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I'm getting ready to request a new batch of administrative e-mail addresses to replace an outdated hierarchy within my organization. I have the opportunity of choosing new aliases for 24/7 alert recipients, monitoring recipients, all team members, etc.

What does your org use for these purposes?

Groups in my org use things like: org-dept@, org-dept-all@, org-dept-alert@, org-dept-monitoring@, org-dept-status@.

TIA!!!!!111

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closed as too localized by John Gardeniers, Zypher, MattB, squillman, Zoredache Apr 8 '10 at 19:04

This question is unlikely to help any future visitors; it is only relevant to a small geographic area, a specific moment in time, or an extraordinarily narrow situation that is not generally applicable to the worldwide audience of the internet. For help making this question more broadly applicable, visit the help center.If this question can be reworded to fit the rules in the help center, please edit the question.

    
Transient Ischemic Attack? –  Wesley Apr 6 '10 at 20:41
    
. . . Which should underscore the urgency of my question!!!! ;-) –  hourback Apr 6 '10 at 20:44
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You really need to work out a scheme that works for your particular situation, which is different to anyone else's situation. As we know absolutely nothing about your organisation or its structure any answer would be wildly speculative at best. –  John Gardeniers Apr 6 '10 at 22:03
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Of course, I have to agree with Andrew. :-) This is an extremely common issue for admins to face and the only reason it might be considered to be "narrow" is that most seem not to care about best practices or making a thoughtful choice. Instead of being able to benefit from the experience of the illustrious members of these forums, someone with similar questions must look elsewhere, in less professional circles. That seems arbitrary and unfortunate, and lessens the value these communities can offer. –  hourback Apr 9 '10 at 12:51
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I completely disagree with answers to questions such as mine being "wildly speculative". For uninterested experts to determine what information would be useful to me is bizarre. The fact that the answer I chose referred not to some wacky, actually localized convention, but rather to what could be considered to be a canonical list of e-mail message categories (syslog), is further evidence that there is nothing wildly speculative going on here. If it were so speculative then I would not have found Andrew's advice to be so suitable for my (very common) situation. –  hourback Apr 9 '10 at 13:00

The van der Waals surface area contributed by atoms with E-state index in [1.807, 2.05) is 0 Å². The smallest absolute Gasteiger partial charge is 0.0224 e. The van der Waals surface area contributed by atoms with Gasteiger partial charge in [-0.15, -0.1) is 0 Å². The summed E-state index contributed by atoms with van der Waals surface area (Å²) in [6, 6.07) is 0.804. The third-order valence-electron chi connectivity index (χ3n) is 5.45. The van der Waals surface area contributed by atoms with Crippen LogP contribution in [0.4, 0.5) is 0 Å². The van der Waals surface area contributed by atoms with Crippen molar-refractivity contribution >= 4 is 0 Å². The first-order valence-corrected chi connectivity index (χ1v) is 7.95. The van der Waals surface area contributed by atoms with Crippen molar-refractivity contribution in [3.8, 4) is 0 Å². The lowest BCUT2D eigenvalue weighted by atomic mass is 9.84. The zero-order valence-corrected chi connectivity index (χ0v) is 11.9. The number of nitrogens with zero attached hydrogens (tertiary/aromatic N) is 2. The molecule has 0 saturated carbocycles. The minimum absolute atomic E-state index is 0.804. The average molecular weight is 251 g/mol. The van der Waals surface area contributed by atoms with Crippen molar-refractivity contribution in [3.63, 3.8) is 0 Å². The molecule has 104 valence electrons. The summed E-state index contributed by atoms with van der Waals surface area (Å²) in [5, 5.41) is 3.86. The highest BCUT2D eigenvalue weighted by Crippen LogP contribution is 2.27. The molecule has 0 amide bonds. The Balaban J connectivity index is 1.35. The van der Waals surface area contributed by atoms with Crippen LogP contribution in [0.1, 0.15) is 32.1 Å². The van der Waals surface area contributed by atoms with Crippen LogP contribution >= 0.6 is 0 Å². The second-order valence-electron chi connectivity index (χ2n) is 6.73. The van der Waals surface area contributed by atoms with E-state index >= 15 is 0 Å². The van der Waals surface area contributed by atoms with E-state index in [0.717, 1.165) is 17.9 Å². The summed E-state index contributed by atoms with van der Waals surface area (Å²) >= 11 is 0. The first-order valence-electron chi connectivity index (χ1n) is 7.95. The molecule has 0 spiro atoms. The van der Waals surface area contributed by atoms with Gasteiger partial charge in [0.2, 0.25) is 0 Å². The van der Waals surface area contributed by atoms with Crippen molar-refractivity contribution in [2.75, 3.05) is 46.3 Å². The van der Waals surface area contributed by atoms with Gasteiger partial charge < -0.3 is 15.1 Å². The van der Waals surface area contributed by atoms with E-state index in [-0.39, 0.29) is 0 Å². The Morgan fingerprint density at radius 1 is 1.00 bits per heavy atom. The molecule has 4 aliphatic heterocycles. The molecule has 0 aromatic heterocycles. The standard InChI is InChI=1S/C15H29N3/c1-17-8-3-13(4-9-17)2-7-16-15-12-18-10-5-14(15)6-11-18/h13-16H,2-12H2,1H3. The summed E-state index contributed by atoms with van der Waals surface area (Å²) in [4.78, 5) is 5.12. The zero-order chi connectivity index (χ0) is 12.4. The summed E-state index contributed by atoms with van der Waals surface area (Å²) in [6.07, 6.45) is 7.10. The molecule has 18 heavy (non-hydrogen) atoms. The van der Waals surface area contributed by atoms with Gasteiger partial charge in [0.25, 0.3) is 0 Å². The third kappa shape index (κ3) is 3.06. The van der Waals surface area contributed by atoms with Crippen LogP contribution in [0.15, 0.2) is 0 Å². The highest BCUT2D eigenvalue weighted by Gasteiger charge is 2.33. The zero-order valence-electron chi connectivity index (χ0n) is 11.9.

1 Answer 1

up vote 3 down vote accepted

It depends on the conditions; I worked at a large multinational company and we had to go a stage further than that, because we had org-dept-project@location.company.net, and that had to go to a subset of org-dept-project@company.net, and all mail had to go the other direction.

(Somehow it all worked great; we actually dropped the org names, and when we were talking about a specific project, it went to projectname@company.net, and if it had to go to a whole department, it was dept@company.net)

To actually answer your question, for alerts we went for the syslog standard; our mail system supported *-emerg|alert|crit|err|warn|notice|info|debug@company.net

(actually, dunno who added it in but it was great; full names were expanded, so that *-emergency would redirect to emerg, etc)

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Thanks a lot, Andrew! That is very helpful. I never thought about using syslog's convention. Your "org versus project" issue is something I'm grappling with -- sounds very dramatic! -- now. I think I favor your solution for this also. –  hourback Apr 8 '10 at 14:57
    
When i started at $COMPANY they had an almost reversed system of what your talking about; project-dept-org-location@company.net, but then switched to a more 'free' convention of project names and departments @company.net. To my knowledge once it was set up and the allocation of names standardised, it actually reduced the mailadmin's workload (only spoke to him at xmas party so his speech and my hearing may have been impaired) Glad to help! –  Andrew Bolster Apr 8 '10 at 22:05

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